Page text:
The Plans We Make: Thoughts on SALE by Eyal Dadon

“Man makes plans and God laughs.”

Sitting in the third row of the packed Suzanne Dellal Hall watching Eyal Dadon’s SALE at International Exposure, this saying popped into my mind. It got there thanks to a little bag of microwave popcorn.

Directly in front of me, on stage, a microwave sat on the floor next to a stool and a sign reading IT MEANS A LOT.

I have seen many electrical appliances on stage before but never a microwave, I thought.

The microwave played one important role, to pop a bag of popcorn. Aside from this one, crucial part, the microwave was basically an extra, no lines, no movement, nada. Once it finished it’s 2 minutes and 27 seconds of action, it was left to sit quietly on the side, awaiting curtain call.

I could feel all of the thought and effort Dadon put into getting that silvery microwave on stage, into its torrid interaction with the bag of popcorn. It most certainly MEANT A LOT to him.

I could imagine him plotting out the how the popcorn bag would be handed gently to the audience member seated closest to the stage and the slow journey it would make through the crowd, delighting each and every viewer with one, perfect, buttery kernel. What a wonderful addition that would make to the UX of the piece.

And then the moment of truth arrived. The bag was drawn out of the microwave’s square abdomen, opened, a shy plume of steam piped from its papery exterior and then, in the following minutes, both their purposes were exterminated.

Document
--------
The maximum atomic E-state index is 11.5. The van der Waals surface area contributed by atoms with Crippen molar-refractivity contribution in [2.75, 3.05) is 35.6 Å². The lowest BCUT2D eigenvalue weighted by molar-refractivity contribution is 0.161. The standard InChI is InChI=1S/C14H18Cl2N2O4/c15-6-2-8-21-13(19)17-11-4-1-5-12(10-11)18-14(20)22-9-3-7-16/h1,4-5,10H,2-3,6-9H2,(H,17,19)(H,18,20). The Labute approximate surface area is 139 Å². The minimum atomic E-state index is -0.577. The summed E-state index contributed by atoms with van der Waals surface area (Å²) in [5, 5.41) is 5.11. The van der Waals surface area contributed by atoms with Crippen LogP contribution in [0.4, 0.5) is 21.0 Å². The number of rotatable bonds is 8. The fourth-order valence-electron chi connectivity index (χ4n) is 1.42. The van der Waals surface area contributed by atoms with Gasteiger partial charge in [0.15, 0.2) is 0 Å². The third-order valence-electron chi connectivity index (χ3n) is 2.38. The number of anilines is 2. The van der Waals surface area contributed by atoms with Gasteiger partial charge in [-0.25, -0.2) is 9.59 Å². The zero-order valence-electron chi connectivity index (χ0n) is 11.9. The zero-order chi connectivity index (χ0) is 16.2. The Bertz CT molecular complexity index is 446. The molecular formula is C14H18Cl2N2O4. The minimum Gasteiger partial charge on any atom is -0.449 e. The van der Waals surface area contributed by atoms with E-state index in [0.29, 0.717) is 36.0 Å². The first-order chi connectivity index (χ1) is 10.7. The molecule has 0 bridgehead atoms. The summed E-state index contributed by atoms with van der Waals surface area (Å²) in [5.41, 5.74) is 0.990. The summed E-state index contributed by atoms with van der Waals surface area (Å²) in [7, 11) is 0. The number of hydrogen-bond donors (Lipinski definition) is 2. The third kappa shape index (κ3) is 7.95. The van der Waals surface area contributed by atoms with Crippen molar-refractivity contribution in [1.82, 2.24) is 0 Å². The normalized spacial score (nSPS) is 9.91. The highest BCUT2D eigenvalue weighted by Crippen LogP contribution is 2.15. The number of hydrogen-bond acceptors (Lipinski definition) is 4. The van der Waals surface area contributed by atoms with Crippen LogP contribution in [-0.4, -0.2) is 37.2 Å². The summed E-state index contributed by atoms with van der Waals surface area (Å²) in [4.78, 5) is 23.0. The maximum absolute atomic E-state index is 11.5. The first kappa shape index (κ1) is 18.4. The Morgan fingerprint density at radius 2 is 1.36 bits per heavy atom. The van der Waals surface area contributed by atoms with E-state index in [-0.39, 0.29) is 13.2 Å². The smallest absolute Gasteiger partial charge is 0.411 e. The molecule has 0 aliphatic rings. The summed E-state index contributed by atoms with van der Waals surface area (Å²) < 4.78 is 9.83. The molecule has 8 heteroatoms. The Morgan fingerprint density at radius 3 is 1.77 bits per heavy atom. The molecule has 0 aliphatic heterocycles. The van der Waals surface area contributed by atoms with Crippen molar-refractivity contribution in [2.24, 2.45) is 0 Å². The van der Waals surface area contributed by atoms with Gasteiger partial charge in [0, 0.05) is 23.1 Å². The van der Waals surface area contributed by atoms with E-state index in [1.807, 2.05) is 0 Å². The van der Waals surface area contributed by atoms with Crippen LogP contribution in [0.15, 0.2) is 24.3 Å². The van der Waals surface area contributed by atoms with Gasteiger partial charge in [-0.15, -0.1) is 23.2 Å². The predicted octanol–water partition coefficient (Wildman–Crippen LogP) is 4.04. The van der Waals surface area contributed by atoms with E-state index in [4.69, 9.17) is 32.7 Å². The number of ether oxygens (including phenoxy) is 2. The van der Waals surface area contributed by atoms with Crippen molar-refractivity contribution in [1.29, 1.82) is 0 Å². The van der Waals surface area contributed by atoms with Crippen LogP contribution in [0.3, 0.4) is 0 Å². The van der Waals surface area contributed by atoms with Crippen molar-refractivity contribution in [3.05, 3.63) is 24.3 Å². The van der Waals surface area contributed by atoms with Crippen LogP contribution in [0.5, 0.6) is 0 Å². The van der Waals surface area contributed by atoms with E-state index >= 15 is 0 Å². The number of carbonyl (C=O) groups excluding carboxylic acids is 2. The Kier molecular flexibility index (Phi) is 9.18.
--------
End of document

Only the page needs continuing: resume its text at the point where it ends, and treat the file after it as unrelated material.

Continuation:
Dadon handed the bag down to that audience member, who I will refer to as The Man In Glasses. Dadon gestured to the Man In Glasses to pass it down, and went back to dancing. The bag remained in that hand for about three minutes, the baffled Man In Glasses too confused to even take a taste of the fragrant popcorn inside. Awkwardness. Despair. And then, a fellow audience member put The Man In Glasses out of his misery, plucked the bag from his hand and placed it on the theater floor, right by the exit.

How often as choreographers do we place our hopes on a certain reaction of the audience’s, only to be diverted in real time? Audiences are unpredictable masses.

“Man makes plans and God laughs.”